Growing up in the rural village of Sproul, Pennsylvania, during the Great Depression, Clarence W. Hengst could hardly have imagined working in a land 8,000 miles away. The Second World War would afford him that unexpected opportunity.
Hengst enrolled at Penn State Altoona -- then known as the Altoona Undergraduate Center (AUC) -- when it opened in September 1939—the same month World War II erupted in Europe. Wishing to build upon his existing expertise in the realm of heavy industry, Hengst excelled in his studies of chemistry and geology. Simultaneous to his academic achievements, he engaged in multiple extracurricular activities, including the College Chess Club and the Altoona Undergraduate Center Band. After two years of study at Penn State Altoona, Hengst transferred to University Park, obtaining his bachelor’s degree in chemistry in 1943.
In the wartime economy, college students were often spared from the national draft so their talents could be put to use in the corporate world. Henst thus entered the workforce and not the military. His new place of employment was a Celanese Corporation of America plant, located in Cumberland, Maryland. The factory produced various forms of synthetic fiber and yarn. In peacetime, the company had marketed its synthetic silk to housewives. Now, Celanese was producing parachutes and related military necessities.
During the war, Penn State Altoona campus director Robert Eiche maintained a vibrant correspondence with his former students. He saved over 500 of their wartime letters—including those from Hengst. Hengst wrote to Eiche on Jan. 1, 1944: “I have really enjoyed receiving the newspapers from dear old AUC. When I read over the paper, I can still imagine myself dashing up and down stairs and rushing across town from Webster to Madison (buildings) or back again. I am glad to hear that the enrollment at AUC is picking up. I hope that we will always have an AUC and I know that without it many of us would have been unable to secure a college education.” Like many other letters written to Eiche, the students expressed their earnest appreciation of higher education. (The letters are now archived at Penn State Altoona’s library named in Eiche’s honor.)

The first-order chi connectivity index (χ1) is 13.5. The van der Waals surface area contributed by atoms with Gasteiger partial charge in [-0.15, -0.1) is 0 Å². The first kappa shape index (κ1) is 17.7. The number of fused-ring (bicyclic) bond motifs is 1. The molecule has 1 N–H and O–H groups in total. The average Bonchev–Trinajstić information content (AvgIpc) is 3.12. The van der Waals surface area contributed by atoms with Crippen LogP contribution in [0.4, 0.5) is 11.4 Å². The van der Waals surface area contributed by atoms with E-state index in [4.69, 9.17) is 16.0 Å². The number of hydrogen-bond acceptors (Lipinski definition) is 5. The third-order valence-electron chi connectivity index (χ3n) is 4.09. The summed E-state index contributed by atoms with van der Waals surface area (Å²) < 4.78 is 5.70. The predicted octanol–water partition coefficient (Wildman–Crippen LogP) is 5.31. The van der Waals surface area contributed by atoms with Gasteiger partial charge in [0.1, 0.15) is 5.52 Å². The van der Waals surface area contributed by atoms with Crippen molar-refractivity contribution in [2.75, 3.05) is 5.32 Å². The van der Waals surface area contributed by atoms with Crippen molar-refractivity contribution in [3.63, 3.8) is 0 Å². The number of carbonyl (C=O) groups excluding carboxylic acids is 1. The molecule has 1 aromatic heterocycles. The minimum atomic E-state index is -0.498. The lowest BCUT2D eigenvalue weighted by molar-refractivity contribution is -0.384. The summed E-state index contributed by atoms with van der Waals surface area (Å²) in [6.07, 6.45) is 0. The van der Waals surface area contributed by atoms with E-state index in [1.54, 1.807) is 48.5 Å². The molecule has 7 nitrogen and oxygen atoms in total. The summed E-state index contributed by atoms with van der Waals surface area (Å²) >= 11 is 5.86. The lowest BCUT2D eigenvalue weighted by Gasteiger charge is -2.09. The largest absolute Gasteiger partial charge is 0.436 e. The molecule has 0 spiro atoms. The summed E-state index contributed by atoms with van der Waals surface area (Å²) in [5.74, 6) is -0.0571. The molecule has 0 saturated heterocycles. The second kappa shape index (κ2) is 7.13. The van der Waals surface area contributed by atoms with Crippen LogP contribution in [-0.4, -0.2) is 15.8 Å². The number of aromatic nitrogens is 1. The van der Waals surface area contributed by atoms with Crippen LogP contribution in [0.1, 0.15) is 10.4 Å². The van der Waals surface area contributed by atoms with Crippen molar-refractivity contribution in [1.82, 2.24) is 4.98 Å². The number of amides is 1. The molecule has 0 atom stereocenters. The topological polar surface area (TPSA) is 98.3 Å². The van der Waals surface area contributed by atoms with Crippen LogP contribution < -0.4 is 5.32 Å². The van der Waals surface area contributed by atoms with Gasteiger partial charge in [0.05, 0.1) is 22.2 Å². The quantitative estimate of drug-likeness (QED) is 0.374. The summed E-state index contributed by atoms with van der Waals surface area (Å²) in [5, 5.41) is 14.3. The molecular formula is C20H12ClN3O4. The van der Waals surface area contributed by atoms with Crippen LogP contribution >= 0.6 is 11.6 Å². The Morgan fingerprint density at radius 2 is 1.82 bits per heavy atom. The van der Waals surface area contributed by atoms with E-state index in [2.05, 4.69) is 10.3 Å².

During the first two and half years of the war, Hengst continued his work in Cumberland. He was finally drafted into the armed forces in June 1944. Military service ran deeply within the Hengst family tradition. His grandfather served in the Civil War and his father in World War I. Hengst swore his oath of enlistment on June 21, 1944, only two weeks after the commencement of the Normandy invasion. Hengst was among 71 men from Altoona and Blair County to depart for the U.S. Army on June 26.
Hengst’s enlistment records placed him within the occupational category of chemists, assayers and metallurgists— a minority within the lesser educated GI population. Even so, Hengst was immersed in basic training at Camp Barkeley, Texas, that summer. Fellow trainee George Mandler described the lonely camp near Abilene as “surrounded by red dust and mud, which made the officers’ white-glove inspections of our huts very perilous. Abilene had few saving graces.” But not all was dreary. Another GI referred to Abilene as a “paradise” getaway that allowed troops to blow steam and paychecks. Even though the town clung to the traditions of Prohibition as a “dry” town, the sudden influx of soldiers prompted a spike in sales of “medicinal alcohol” at local pharmacies. Meanwhile, the marriage rates among local young ladies rose dramatically. Abilene became something akin to a Wild West boomtown again.
Being so far from home, Hengst took comfort in his ongoing correspondence with Eiche. His professor’s letters “brought back some very pleasant memories of Altoona and State College. . . . I received a copy of the Penn State Collegian last week and shared it with another Penn State man in my hut. He seemed to enjoy it even more than I did because many of his personal friends were mentioned in it. I’ll share your letter with him; I think he’ll enjoy it too.”
Less than five months later, Hengst arrived in the China-Burma-India (CBI) Theater following his promotion to corporal. His new post: Calcutta, India. By the time of Hengst’s entry into the service, the ancient metropolis had evolved into one of the largest cargo centers in the world. Earlier in the war, fears of the Japanese seizing northeast India manifested following the attacks on Pearl Harbor and the Philippines. Such a move would have further cut off the already besieged Chinese. American presence in India thereafter grew. In the initial phases of the conflict, the Allies utilized the Burma Road, a transportation artery that funneled over 20,000 tons of supplies every month into China. Following the 1942 capitulation of Burma, an alternative transportation route was required posthaste.